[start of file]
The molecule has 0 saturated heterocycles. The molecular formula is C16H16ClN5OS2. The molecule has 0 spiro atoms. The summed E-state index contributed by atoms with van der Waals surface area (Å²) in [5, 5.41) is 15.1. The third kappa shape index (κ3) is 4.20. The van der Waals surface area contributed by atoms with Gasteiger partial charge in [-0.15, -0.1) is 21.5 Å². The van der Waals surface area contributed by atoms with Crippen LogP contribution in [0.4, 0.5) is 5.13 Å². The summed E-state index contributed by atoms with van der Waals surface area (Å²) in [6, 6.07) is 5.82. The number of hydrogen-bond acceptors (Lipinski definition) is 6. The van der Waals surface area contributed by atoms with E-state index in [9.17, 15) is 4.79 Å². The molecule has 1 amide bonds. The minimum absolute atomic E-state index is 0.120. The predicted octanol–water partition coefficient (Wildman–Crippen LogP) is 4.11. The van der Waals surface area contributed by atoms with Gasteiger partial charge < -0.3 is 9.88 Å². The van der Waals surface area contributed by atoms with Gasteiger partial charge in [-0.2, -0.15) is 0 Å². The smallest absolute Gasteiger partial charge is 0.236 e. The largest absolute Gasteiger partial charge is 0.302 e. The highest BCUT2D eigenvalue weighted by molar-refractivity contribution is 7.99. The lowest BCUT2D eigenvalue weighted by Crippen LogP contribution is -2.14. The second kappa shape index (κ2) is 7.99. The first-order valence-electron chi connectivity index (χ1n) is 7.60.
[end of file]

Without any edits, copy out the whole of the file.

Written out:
The molecule has 0 saturated heterocycles. The molecular formula is C16H16ClN5OS2. The molecule has 0 spiro atoms. The summed E-state index contributed by atoms with van der Waals surface area (Å²) in [5, 5.41) is 15.1. The third kappa shape index (κ3) is 4.20. The van der Waals surface area contributed by atoms with Gasteiger partial charge in [-0.15, -0.1) is 21.5 Å². The van der Waals surface area contributed by atoms with Crippen LogP contribution in [0.4, 0.5) is 5.13 Å². The summed E-state index contributed by atoms with van der Waals surface area (Å²) in [6, 6.07) is 5.82. The number of hydrogen-bond acceptors (Lipinski definition) is 6. The van der Waals surface area contributed by atoms with E-state index in [9.17, 15) is 4.79 Å². The molecule has 1 amide bonds. The minimum absolute atomic E-state index is 0.120. The predicted octanol–water partition coefficient (Wildman–Crippen LogP) is 4.11. The van der Waals surface area contributed by atoms with Gasteiger partial charge < -0.3 is 9.88 Å². The van der Waals surface area contributed by atoms with Gasteiger partial charge in [-0.2, -0.15) is 0 Å². The smallest absolute Gasteiger partial charge is 0.236 e. The largest absolute Gasteiger partial charge is 0.302 e. The highest BCUT2D eigenvalue weighted by molar-refractivity contribution is 7.99. The lowest BCUT2D eigenvalue weighted by Crippen LogP contribution is -2.14. The second kappa shape index (κ2) is 7.99. The first-order valence-electron chi connectivity index (χ1n) is 7.60.